This product ranges in price from about $20 (smallest size) to $45 (largest) and is sold at several online retailers.
The final two products that Rickey tried most resemble the classic cone; each offers improvements to the concept, however.
As suggested by its name, The Comfy Cone is a cone, but instead of being stiff and unyielding, it’s cushioned and bendable. The inner material seems to be foam rubber; the outer material is a tough nylon. Numerous strips of Velcro fasteners and a ring of elastic “belt loops” (meant to be laced through by the dog’s collar) hold the cone in place.
As also suggested by its name, the product was perfectly comfortable for Rickey. He seemed unperturbed when the cushioned collar crashed into things – and it did crash, since it affords its wearer with just as little visibility as a classic cone.
The Comfy Cone is available in five sizes, from Extra Small to Extra Large. Rickey wore a Large, which was probably larger than necessary; there is a lot of overlap built in (as you can see in the photo, left), so the sizing need not be precise in order for the product to be secure.
All that is good news. The bad news? While Rickey, like most post-surgical patients, was easily deterred from licking his sutures be this product, a very determined dog (such as one who suffers from chronic hot spots), could probably turn his head with enough force to bend the walls of the cone and reach parts of his body.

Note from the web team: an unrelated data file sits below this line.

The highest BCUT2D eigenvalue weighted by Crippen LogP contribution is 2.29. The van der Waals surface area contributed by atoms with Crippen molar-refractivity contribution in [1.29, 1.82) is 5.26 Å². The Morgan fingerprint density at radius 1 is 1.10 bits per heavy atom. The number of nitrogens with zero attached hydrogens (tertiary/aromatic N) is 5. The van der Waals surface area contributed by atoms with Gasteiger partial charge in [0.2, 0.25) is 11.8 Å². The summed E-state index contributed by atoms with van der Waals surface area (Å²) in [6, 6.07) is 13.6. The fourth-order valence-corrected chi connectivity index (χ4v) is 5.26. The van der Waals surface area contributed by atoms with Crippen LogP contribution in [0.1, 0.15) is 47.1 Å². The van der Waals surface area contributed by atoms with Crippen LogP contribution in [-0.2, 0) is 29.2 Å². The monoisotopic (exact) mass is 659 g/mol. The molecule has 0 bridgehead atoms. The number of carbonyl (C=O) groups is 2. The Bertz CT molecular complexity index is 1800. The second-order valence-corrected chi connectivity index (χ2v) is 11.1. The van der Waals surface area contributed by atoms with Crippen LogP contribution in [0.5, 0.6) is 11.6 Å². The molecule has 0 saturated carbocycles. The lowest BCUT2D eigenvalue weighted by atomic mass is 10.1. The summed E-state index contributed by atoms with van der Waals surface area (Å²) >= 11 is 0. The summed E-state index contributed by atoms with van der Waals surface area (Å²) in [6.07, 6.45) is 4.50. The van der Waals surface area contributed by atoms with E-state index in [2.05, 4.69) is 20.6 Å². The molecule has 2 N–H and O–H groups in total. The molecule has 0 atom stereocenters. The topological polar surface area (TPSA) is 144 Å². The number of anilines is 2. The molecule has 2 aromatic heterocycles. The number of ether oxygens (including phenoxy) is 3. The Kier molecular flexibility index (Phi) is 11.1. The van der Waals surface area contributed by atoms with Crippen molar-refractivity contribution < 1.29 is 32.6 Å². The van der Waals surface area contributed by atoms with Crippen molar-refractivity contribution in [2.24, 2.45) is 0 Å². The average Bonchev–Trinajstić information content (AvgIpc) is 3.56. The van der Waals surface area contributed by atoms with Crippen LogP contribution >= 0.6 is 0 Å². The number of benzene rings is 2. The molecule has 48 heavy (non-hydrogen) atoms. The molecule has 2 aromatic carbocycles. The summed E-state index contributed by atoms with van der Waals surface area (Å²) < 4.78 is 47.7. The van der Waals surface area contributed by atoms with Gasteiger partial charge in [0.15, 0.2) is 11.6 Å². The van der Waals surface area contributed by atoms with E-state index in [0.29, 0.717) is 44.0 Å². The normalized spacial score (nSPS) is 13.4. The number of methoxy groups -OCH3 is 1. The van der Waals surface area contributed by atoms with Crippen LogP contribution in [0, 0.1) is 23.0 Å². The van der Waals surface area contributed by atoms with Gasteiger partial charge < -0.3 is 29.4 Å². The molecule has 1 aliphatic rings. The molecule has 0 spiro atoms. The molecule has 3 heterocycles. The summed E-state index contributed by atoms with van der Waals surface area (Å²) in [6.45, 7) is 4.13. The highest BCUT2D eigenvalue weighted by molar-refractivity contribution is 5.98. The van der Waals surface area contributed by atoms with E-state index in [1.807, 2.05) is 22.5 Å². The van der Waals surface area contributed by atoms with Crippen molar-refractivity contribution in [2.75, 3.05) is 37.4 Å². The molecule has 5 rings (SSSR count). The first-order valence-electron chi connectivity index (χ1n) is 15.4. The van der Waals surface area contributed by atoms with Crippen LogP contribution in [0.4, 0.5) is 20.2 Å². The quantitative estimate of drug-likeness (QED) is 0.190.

We found The Comfy Cone in many online and brick-and-mortar stores, from about $10 for the Extra Small to $30 for the Extra Large.
Distributed by All Four Paws, Los Angeles, California. See allfourpaws.com for a list of retailers, or call (866) 454-7768.
This product is another plastic cone. So what makes it an alternative? First, the plastic it’s made of is transparent; the dog can see through it! Brilliant! This one tiny thing makes a huge difference to the dog. It’s also much lighter in weight than the vet-supplied conventional cones, though not so light that its protective rigidity is compromised. And finally, both its inner and outer edges are lined with a material that feels like vinyl. This means no stiff edges cut into the dog’s neck, and when the dog does bump into something solid, the impact is a bit blunted.
The Kong EZ Collar is distributed by the Kong Company, of Golden, Colorado, and is available in five sizes, from Small to XXL. Rickey’s owner bought the Extra Large, which was also larger than required and has a lot of size overlap built in.)
We found the Kong E-Collar in numerous online and independent pet supply stores. For example, Pet Street Mall carries them for $8 to 16; petstreetmall.com or (800) 957-5753.
Note: Cardinal Pet Care makes a very similar, transparent, light-weight cone for a very similar price. These can be found in chain stores like Petco.